HYZD was down 0.7% over the past week but gained 0.7% over the past month. HYHG rose 0.1% over the past week and 1.9% over the past month. THHY returned 0.3% over the past week and 1.2% over the past month. HYGH increased 0.3% over the past week and 0.6% over the past month. HYIH advanced 1.9% over the past week and 2.1% over the past month.

Additionally, while slightly underperforming their junk bond counterparts, the hedged investment-grade bond ETFs still outpaced the non-hedged investment-grade corporate bond options. For instance, the actively iShares Interest Rate Hedged Corporate Bond ETF (NYSEArca: LQDH) down 0.3% over the past week and up 0.2% over the past month. The recently launched Deutsche X-trackers Investment Grade Bond – Interest Rate Hedged ETF (NYSEArca: IGIH) fell 0.7% over the past week and 0.2% over the past month. Lastly, the ProShares Investment Grade-Interest Rate Hedged ETF (BATS: IGHG) added 0.2% over the past week and 0.4% over the past month.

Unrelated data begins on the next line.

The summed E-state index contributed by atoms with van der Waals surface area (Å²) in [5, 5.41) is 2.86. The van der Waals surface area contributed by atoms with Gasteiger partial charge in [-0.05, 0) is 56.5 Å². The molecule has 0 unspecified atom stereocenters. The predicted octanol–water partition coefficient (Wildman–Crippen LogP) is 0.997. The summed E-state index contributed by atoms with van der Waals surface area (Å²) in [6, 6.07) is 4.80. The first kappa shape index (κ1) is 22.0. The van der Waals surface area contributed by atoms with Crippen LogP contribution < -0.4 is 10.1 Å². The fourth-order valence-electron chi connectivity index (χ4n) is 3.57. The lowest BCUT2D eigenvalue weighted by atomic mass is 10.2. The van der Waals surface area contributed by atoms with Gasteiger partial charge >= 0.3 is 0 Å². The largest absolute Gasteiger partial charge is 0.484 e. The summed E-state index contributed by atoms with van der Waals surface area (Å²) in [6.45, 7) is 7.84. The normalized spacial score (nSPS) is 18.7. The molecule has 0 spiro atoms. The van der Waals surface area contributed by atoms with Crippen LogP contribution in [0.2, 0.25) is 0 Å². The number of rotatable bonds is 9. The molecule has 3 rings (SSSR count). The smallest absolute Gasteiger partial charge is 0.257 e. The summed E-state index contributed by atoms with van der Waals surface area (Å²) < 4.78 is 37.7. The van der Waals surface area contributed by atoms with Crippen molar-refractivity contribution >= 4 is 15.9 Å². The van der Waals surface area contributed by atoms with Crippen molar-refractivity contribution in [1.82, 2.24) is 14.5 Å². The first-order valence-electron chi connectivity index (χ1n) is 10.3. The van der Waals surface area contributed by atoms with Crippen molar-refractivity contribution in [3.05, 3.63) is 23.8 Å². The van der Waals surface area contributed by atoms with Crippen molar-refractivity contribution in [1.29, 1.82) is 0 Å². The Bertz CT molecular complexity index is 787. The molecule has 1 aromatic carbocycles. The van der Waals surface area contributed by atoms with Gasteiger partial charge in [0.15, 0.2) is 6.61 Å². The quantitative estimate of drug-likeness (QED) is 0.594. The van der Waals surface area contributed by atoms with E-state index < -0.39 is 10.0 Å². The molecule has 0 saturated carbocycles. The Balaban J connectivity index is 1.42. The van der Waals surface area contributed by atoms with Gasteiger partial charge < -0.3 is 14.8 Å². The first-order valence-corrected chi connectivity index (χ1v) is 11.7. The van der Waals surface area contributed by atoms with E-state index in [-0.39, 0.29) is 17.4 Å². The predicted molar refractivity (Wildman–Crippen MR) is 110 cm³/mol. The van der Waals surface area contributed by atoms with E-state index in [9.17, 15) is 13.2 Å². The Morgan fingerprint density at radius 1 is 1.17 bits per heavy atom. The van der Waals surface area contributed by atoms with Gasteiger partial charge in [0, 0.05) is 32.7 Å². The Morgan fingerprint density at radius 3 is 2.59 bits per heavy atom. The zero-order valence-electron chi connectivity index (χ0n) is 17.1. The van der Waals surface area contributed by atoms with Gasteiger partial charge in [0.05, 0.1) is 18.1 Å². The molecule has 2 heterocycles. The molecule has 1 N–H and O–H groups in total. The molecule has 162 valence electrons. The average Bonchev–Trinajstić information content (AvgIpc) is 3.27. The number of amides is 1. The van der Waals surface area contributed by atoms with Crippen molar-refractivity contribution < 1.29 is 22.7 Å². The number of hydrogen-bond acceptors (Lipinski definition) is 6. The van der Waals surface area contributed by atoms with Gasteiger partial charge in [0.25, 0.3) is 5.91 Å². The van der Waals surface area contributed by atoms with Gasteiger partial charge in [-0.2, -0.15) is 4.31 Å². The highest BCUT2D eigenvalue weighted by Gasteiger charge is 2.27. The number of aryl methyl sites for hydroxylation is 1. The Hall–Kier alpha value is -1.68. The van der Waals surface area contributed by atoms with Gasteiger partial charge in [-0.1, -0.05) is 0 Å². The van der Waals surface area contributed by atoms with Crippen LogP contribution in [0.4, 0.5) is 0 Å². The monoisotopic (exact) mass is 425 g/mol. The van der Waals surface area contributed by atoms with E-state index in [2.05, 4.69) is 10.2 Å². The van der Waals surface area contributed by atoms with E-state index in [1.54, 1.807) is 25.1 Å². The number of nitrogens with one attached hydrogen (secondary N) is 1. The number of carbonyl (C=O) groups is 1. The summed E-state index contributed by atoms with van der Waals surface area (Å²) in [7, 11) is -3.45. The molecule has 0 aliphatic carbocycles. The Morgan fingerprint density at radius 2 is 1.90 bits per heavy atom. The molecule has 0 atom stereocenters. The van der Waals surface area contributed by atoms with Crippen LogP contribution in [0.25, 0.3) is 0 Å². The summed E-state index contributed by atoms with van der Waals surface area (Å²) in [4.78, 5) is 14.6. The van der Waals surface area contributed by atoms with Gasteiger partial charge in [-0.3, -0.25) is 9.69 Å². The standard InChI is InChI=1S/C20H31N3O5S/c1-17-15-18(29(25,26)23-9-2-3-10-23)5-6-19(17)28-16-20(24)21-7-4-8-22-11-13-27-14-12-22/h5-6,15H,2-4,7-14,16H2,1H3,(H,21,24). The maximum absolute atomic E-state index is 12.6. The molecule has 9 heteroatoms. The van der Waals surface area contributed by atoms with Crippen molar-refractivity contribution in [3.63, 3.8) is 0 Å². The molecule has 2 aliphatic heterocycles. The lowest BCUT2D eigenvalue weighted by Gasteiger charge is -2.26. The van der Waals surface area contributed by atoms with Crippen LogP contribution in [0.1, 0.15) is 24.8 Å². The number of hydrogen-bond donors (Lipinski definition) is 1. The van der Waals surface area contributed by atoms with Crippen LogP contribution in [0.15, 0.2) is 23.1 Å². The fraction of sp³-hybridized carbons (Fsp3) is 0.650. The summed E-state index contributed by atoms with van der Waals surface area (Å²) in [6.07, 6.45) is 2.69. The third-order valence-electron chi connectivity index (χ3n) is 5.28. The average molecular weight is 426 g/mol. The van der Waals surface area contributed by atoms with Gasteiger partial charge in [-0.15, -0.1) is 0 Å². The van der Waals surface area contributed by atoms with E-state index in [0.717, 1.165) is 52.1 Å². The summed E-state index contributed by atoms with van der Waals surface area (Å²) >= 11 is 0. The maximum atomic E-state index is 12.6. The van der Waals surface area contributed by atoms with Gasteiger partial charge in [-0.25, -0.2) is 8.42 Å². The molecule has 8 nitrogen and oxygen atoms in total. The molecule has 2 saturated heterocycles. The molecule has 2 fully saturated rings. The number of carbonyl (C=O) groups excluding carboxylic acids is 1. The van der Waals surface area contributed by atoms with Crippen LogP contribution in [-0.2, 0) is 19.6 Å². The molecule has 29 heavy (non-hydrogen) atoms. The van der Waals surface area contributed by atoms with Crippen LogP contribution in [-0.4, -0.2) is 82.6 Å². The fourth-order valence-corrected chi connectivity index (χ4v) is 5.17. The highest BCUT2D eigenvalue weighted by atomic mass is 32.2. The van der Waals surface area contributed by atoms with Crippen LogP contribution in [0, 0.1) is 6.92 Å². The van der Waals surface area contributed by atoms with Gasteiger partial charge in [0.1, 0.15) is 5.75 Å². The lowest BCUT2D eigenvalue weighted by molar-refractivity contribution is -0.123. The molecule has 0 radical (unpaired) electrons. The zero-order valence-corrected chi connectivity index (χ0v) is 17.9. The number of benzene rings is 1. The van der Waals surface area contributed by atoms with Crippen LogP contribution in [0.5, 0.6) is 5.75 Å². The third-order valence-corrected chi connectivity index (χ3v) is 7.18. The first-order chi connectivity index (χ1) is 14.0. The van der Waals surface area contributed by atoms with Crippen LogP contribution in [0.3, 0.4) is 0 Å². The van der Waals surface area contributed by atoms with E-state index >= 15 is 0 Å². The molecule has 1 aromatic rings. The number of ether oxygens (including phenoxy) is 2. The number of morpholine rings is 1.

These new types of  zero duration or negative duration ETFs hold long-term bonds, but they will take short positions in Treasuries or Treasury futures contracts to hedge against potential losses if interest rates rise. The short positions would essentially diminish the funds’ duration – a measure of sensitivity of the price of a fixed-income asset to changes in interest rate risks, so a a low duration would translate to a smaller sensitivity to shifting rates. Moreover, as yields have been inching higher and Treasury bond prices fell over recent weeks, the short Treasury positions helped bolster returns in the rate-hedged bond ETFs.

However, potential investors should be aware that since these bonds hold short Treasury positions, these rate-hedged ETFs may underperform non-hedged bond ETFs if Treasury yields fall and Treasuries begin to rebound.

For more information on the fixed-income market, visit our bond ETFs category.